Hong Kong's Hair Clip Rebellion

National security intervention in matters big and small

By: Tim Hamlett

A few days ago, an elite Hong Kong Police anti-riot squad and a dog unit were dispatched to a women’s prison near the Chinese border in Lo Wu because 18 prisoners were protesting against punishments ordered for other inmates, impelling security chief Chris Tang to say that support for detainees “sowed seeds that threaten national security.”

Apparently, some detainees had unexpected quantities of chocolates and hairclips, which are rationed. 

“Many people may wonder what the problem is with having one more hairclip, one more piece of chocolate. These signify privilege within prison walls,” Tang told reporters. “By smuggling these things inside… [to] recruit followers and build influence, and create hatred towards the government and endanger national security (sic).”

Tang didn’t say why remand prisoners – who are presumed to be innocent until their trials – were subjected to rationing. Readers who find this puzzling need to bear in mind that Hong Kong prisons are subject to very little external scrutiny. The arrival of a flood of articulate political prisoners has perhaps been disturbing.

It seems the underlying problem is that hair clips are rationed per month, but M&M chocolates are rationed on a “per visit” basis. So prisoners who have frequent and generous visitors will accumulate a chocolate surplus. Prudent inmates would perhaps be well advised, on grounds of both humanity and prudence, to be generous with spare sweets.

But the Correctional Services Department, which runs prisons, has expressed willingness to “prevent persons in custody from developing or building up power to oppose the Central Authorities and disrupt Hong Kong.”

This suggests a truly extraordinary level of paranoia. People who need official permission to own a hairclip can hardly be a serious threat to the “Central Authorities” – unless, of course, they are members of a group called the 612 Humanitarian Relief Fund which was founded at the start of 2019 anti-government protests and provided such things as legal aid, medical and psychological help, and emergency financing for people arrested or imprisoned, and their families. The inmates in question reportedly included pro-democracy activist Tiffany Yuen.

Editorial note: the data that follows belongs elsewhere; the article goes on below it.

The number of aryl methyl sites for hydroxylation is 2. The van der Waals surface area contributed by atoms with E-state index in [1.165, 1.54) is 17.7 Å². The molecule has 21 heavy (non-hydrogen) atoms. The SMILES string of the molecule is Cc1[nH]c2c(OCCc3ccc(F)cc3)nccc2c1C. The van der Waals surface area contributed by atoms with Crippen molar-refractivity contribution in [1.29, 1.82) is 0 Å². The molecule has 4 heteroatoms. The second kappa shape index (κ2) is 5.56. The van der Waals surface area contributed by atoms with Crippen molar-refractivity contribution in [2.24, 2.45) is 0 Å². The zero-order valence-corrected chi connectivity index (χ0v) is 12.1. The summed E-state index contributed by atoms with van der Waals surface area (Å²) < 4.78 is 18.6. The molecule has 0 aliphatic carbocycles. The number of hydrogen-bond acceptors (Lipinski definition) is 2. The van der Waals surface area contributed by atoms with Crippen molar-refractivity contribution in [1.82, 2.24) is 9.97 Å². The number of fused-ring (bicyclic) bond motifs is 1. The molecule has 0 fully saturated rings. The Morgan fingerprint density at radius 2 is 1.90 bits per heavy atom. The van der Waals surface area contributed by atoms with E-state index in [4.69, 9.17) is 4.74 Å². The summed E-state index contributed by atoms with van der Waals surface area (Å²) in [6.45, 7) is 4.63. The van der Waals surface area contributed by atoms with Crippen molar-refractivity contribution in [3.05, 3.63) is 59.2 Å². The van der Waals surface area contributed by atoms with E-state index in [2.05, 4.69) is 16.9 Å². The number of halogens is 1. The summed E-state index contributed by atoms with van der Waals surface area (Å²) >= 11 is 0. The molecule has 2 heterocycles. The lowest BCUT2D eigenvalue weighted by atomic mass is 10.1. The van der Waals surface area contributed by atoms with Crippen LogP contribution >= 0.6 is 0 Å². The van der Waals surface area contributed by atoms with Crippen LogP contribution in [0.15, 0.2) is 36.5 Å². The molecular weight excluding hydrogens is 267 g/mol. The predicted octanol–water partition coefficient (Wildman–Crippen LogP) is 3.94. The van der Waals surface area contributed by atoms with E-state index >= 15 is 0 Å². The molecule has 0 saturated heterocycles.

In August, the 612 Humanitarian Relief Fund announced that it was closing down and would cease operations in October because the company handling its finances – provocatively named Alliance for True Democracy – was winding itself up and would no longer be available for this purpose. This was not enough for the bloodhounds. Last week the fund suspended all payments after being informed that it was being investigated on suspicion of national security offenses.

While Hong Kong’s citizens were told at the end of last month that “there is no crackdown on civil society,” according to Chief Executive Carrie Lam, referring to a speech in which she said that the police were merely “ensuring that no groups or individuals are able to endanger national security.” one is left wondering what, in Lam’s view, a “crackdown” would look like, because the erosion of civil society in the city continues apace and not just over hair clips and M&Ms in the Lo Wu women’s facility.

The latest focus has been on an organization called the Alliance in Support of Patriotic Democratic Movements in China. This was born in 1989 and inspired by the student movement which eventually led to the Tiananmen Square Massacre, or Incident as we are supposed to call it these days. In its heroic youth, the Alliance organized support for the students, and then operated an underground railway for escapees from the subsequent repression.

After the dust had settled, though, its main activity was to organize an annual commemorative rally on June 4 in Victoria Park, a traditional Hong Kong venue for large gatherings, to commemorate the events of 1989 with speeches and candles. For many years, this was regarded as a legal and proper social ritual, an important piece of evidence for the idea that Hong Kong enjoyed freedoms not offered on the mainland.

The Alliance has also tried to operate a museum commemorating the events of 1989, but this has been subject to constant legal harassment and was closed when police raided it last week in search of evidence.

In the past two years, the annual vigil was banned on public health grounds. This has left the Alliance virtually inactive during the period covered by Hong Kong’s new national security law. Inactivity has not preserved it from occasional suggestions from pro-Beijing figures that the group should be banned. Apparently, the “patriotic” part of its name is not enough to offset the objectionable implications of the “democratic” bit.